Thursday, June 19, 2008

look what I found ...

on the beach today: a little plastic basketball player. I was going to pick him up and keep him, but the incoming tide took him first. Which is fine; he'll wash up on some other beach at low tide and surprise someone else.



Last night while walking Itchy by the bay I came across some trash--beer bottles and tobacco pouches strewn around a plastic bag. I decided I'd pick it up on our way back, and tucked it all into the bag and stuffed an edge of the bag under a log that must've been where the litterers sat. I was thinking it'd be nice, if, for my trouble, I found a nice piece of beach glass, a rare one, turquoise or orange. Most of the beach glass I find is brown, a good portion is clear, and a smaller amount is green. (Which means that Budweiser drinkers litter the most, followed by Miller, and lastly Rolling Rock.)

Just as I was about to leave the beach, there it was: a piece of turquoise beach glass.



I also found, unasked for!, the largest, most perfect Cape May Diamond I've ever seen.

A few years ago, my mother found this piece of driftwood; I found the "bottom."

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6 comments:

Gaël R. alias "orneylie" said...

Love your blog. As I live by the ocean (Atlantic) I'm always walking like a dog, nose down, sniffing for new discoveries...

http://orneylie.blogspot.com/

Gwen Buchanan said...

Wonderful story Laura. I had never heard of a Cape May Diamond before..so I looked it up .That is so interesting!!! what a history.... lucky you to recognize it!!!

Great sculpture at the end ... so cool!!

Bill Evertson said...

We lived in Delaware for a couple of years and never learned of the Cape May diamonds. Beautiful story.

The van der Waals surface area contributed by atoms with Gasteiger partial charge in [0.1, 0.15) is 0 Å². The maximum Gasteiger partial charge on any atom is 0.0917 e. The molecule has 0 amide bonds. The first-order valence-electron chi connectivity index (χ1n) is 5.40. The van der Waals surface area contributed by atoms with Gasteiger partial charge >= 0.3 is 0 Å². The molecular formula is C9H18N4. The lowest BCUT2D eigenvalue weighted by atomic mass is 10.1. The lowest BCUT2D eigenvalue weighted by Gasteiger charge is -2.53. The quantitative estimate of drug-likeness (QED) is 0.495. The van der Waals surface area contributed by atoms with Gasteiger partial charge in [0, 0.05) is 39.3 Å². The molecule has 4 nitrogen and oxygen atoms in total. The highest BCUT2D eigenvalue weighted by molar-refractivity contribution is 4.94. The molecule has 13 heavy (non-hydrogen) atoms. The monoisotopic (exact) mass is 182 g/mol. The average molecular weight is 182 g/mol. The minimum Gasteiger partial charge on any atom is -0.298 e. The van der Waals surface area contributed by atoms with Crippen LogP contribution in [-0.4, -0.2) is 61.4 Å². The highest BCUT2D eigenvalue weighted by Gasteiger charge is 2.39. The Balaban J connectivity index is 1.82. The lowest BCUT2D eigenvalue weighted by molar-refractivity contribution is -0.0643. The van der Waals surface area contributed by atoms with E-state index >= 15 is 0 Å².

Don said...

I always enjoy learning new things, and I like the idea of the Cape May Diamonds. Imagining the journey of your diamond that started at about the same time Leif Ericson set off for Newfoundland (Vinland?) makes my head spin.

Ruth said...

Oh this was wonderful! I love the Cape May Diamond too. But the beach glass is gorgeous, just the colors that send me, and so like the sea.

laura said...

Thank you, Gael. Beachcombing is such a satisfying, universal activity: who doesn't look for some treasure in the wrack?

Hi Gwen and Bill! Searching for Cape May Diamonds is a pleasant, free (!!) Cape May pastime. My friend Robin and I always spend some time sifting through beach pebbles when she visits, though we're not necessarily looking for Diamonds, just for any rocks we like. I've been a rock collector all my life.
Richard Eberhart has a nice poem about rocks--about holding something solid in your hand--I'll try to find it.

Thanks for the Lief Erikson image, Don: I love it. So this Cape May Diamond may be as ancient as my favorite poem from the Middle Ages (the Ezra Pound translation is most true to the Anglo-Saxon rhythms and tropes), "The Seafarer."

The turquoise-colored pieces are the great finds, at least in the Mid-Atlantic, Ruth. I think it may be more common further south: I visited a gallery in Key West last year where the artist made gorgeous things with big chunks of turquoise glass! She said she found every piece. I spent my Christmas money there!

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